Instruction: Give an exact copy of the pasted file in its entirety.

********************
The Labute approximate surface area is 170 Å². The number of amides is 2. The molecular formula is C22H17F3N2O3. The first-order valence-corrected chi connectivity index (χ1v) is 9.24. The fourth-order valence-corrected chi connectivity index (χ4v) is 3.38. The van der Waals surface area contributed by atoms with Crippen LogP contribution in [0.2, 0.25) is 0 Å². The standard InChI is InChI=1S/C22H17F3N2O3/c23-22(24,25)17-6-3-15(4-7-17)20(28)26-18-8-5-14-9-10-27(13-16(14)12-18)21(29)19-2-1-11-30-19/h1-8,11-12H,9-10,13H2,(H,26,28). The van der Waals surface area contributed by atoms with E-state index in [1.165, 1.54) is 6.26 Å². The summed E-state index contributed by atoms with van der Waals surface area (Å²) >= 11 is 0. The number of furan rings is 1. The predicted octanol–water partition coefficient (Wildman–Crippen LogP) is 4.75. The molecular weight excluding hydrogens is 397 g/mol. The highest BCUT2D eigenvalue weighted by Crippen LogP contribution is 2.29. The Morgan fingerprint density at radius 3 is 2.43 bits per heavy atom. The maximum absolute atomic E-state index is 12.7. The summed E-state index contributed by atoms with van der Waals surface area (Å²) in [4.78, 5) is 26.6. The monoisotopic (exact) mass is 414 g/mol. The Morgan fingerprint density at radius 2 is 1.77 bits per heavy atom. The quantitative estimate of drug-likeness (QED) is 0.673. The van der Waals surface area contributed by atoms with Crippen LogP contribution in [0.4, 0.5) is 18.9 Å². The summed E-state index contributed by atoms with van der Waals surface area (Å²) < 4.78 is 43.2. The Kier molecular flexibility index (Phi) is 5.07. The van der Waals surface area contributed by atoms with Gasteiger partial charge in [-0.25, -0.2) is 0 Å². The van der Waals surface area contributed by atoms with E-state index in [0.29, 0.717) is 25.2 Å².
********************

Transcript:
The Labute approximate surface area is 170 Å². The number of amides is 2. The molecular formula is C22H17F3N2O3. The first-order valence-corrected chi connectivity index (χ1v) is 9.24. The fourth-order valence-corrected chi connectivity index (χ4v) is 3.38. The van der Waals surface area contributed by atoms with Crippen LogP contribution in [0.2, 0.25) is 0 Å². The standard InChI is InChI=1S/C22H17F3N2O3/c23-22(24,25)17-6-3-15(4-7-17)20(28)26-18-8-5-14-9-10-27(13-16(14)12-18)21(29)19-2-1-11-30-19/h1-8,11-12H,9-10,13H2,(H,26,28). The van der Waals surface area contributed by atoms with E-state index in [1.165, 1.54) is 6.26 Å². The summed E-state index contributed by atoms with van der Waals surface area (Å²) >= 11 is 0. The number of furan rings is 1. The predicted octanol–water partition coefficient (Wildman–Crippen LogP) is 4.75. The molecular weight excluding hydrogens is 397 g/mol. The highest BCUT2D eigenvalue weighted by Crippen LogP contribution is 2.29. The Morgan fingerprint density at radius 3 is 2.43 bits per heavy atom. The maximum absolute atomic E-state index is 12.7. The summed E-state index contributed by atoms with van der Waals surface area (Å²) in [4.78, 5) is 26.6. The monoisotopic (exact) mass is 414 g/mol. The Morgan fingerprint density at radius 2 is 1.77 bits per heavy atom. The quantitative estimate of drug-likeness (QED) is 0.673. The van der Waals surface area contributed by atoms with Crippen LogP contribution in [0.4, 0.5) is 18.9 Å². The summed E-state index contributed by atoms with van der Waals surface area (Å²) < 4.78 is 43.2. The Kier molecular flexibility index (Phi) is 5.07. The van der Waals surface area contributed by atoms with Gasteiger partial charge in [-0.25, -0.2) is 0 Å². The van der Waals surface area contributed by atoms with E-state index in [0.29, 0.717) is 25.2 Å².